Question Wifi Extender vs Powerline

May 1, 2019
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Hi all.
I need some help , i need to connect my pc to wifi but i have no space for pcie wifi adapters and i have a usb wifi adapter but his performance is very poor , i receive middle to strong wifi signal with the usb adapter.
The question is wich would be better a wifi extender and connect trought ethernet or a powerlink. The distance router-pc is approximately 9 meters with walls. The usb is connected trought a 3.0 port

USB Adapter link:
https://www.amazon.com/TP-Link-TL-WN823N-Wireless-network-Raspberry/dp/B0088TKTY2/ref=sr_1_1?keywords=tl-wn823n&qid=1556731223&s=gateway&sr=8-1
 
Powerline is usually much better. As long as there isn't an issue with the electrical wiring. Performance can be similar to a direct Ethernet connection. Even if not as fast latency is about the same.

WiFi extenders just repeat a signal. You place them about halfway between and they repeat the signal. As a signal will degrade on the way to the extender. It is repeating that degraded signal. Each time it hops an extender. There is a performance impact. Also extenders usually require using a different SSID. Forcing you to manually manage connections on mobile devices.

Powerline adapters also come in WiFi varieties. You get the benefit of a low latency signal over your powerline to the WiFi plug. Rather than repeating your WiFi. It acts as an Access Point. If you give that Access Point the exact same SSID, Network Key and Encryption type as your main router. Your devices will connect automatically to the strongest signal. These WiFi plugs also normally have Ethernet jacks. Allowing you to hardwire a stationary device (PC, TV, Game Console) and connect mobile devices wirelessly.

MoCA adapters are also an option. They use the COAX cables for TV instead of Powerline. As far as I can tell they are just as good but there aren't as many options. They aren't as likely to run into interference. But they can cause issues with some TV providers.

Mesh has much of the same problems as WiFi extenders. As they are repeating signals. They just cost a lot more and allow all mesh devices to use the same SSID. Something Apple's Airport did a long time ago.

My order of preference for mixed Wifi/Hardwire networks would be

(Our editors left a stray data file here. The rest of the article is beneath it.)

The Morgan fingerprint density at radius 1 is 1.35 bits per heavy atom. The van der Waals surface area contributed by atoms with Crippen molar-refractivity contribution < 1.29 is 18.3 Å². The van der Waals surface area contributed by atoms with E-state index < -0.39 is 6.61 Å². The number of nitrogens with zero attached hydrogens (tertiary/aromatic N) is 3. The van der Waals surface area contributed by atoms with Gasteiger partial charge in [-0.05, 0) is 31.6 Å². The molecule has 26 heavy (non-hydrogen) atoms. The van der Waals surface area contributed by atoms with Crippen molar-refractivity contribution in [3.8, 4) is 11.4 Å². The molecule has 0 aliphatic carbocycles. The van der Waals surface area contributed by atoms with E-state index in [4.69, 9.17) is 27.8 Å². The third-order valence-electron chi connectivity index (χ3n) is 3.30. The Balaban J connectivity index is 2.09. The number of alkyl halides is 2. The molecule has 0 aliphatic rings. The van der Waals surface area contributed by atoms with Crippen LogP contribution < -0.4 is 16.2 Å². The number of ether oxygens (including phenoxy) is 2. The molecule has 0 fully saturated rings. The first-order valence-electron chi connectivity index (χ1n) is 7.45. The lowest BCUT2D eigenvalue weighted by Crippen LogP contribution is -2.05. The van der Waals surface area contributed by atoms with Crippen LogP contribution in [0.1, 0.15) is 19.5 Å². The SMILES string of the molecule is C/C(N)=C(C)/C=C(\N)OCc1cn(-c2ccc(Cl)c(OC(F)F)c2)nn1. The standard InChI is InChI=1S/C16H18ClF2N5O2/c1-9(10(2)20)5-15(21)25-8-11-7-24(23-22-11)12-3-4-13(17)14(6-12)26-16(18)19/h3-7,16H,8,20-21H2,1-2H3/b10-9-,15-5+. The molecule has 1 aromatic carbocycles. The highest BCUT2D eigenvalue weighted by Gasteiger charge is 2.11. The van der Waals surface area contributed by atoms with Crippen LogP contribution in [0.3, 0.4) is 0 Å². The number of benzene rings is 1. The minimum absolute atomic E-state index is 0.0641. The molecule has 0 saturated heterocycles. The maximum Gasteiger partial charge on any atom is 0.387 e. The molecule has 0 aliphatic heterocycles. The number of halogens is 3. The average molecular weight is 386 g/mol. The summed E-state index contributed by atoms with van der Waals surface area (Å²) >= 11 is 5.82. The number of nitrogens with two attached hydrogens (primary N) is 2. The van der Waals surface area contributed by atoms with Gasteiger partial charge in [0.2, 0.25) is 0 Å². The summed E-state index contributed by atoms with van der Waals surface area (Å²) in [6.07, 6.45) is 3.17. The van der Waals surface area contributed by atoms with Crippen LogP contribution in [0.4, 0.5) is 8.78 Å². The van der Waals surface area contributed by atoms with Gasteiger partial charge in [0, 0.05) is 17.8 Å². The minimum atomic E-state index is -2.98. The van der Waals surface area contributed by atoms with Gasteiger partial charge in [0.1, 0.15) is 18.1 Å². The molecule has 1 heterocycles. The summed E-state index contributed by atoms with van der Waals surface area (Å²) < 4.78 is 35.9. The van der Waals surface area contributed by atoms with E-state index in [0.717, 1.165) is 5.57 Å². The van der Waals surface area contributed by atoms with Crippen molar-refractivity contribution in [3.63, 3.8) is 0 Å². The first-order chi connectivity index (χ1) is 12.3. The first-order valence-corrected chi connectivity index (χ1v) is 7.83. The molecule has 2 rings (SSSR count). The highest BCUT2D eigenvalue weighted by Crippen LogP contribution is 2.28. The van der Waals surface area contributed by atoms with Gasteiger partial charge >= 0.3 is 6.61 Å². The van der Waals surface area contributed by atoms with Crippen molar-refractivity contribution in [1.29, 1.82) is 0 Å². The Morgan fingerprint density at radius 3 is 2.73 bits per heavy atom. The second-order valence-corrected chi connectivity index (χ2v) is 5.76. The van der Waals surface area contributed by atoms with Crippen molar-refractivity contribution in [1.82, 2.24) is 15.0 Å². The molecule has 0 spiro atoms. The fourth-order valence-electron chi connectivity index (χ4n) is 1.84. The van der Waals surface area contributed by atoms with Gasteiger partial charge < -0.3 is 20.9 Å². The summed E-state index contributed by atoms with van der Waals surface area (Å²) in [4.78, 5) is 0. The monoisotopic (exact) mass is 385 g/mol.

• Ethernet run to Access Points (or routers set to act as Access Points)
  • Powerline (or MoCA) Ethernet Adapters to Powerline WiFi access points or Powerline Ethernet to Powerline Ethernet to Access Point
  • Mesh
  • Range Extenders
The TP-Link WPA8630 V2 is quite good for WiFi + Powerline. They label it Range Extender but it is an Access Point. Careful on the selections as some are Powerline only.
 
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PC nics especially USB ones are extremely hard to compare. USB device are primarily designed for the portable market where size and battery life is important. Many times they will sacrifice performance for those options. The tiny units have tiny antenna and do not put out the full legal power but they almost completely hide in the USB slot making them easy to carry around.

Some USB device with external antenna put out more power but that alone is not proof. There is lots of direct ship from china garbage being sold on amazon etc that pretend they are "long range" but only put out 25% of the legal maximum power.

In general the best option are PCIE cards that have the ability to extend the antenna away from the back of the case with cables. These also tend to be the most expensive device. There are USB devices that do put out full power and have good antenna. I know the asus ones come out well in many reviews but they are also the most expensive.
 
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digitalgriffin

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Jan 29, 2008
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I never had much luck with powerline. I average about 80 Mbps, at best, on a house with copper wiring that was built in 2005. (This was with large video file transfers) I used powerline adapters as a last resort for the basement. This is not just me, but a common consensus among reviewers. The speed of the connection quickly drops with distance.

A better option is to grab a cheap 2nd router, and put it into bridge mode. Bridge mode is like AP in reverse. So the data propagation would look like this

modem <--> router wan<---> router wifi <---> Bridge Wifi <---> Bridge LAN <---> Computer Ethernet

As you aren't repeating the wifi signal, the lag time is reduced compared to wifi range extenders.
 
Thanks for you good and detailed response. I will go for the:
https://www.amazon.com/TP-Link-Powerline-ethernet-Adapter-TL-PA4010KIT/dp/B00AWRUICG/ref=mp_s_a_1_3?keywords=powerline&qid=1556737437&s=gateway&sr=8-3&th=1&psc=1

Another thing , is usb adapter another posible solution for day to day basics? i see that my usb adapter is cheap and are others usb with external antennas
The reason I listed the more expensive TP-Link. They are the only ones I know of which use 2x2 MIMO to communicate over the Powerline. Which gives them a huge boost in range, robustness and speed. While cheaper units work. Real world performance is far more limited.

I've installed quite a few of these. Those big ones are the only ones I recommend. The AV1200, 1300 and 2000. Not the square edge AV1000. I haven't tried the AV1000 but found no mention of MIMO.

The decent USB adapters are generally the ones with triple external antennae. From a good brand like ASUS. Removable antennae are better. As mentioned so are PCIe cards with antennae leads.
 
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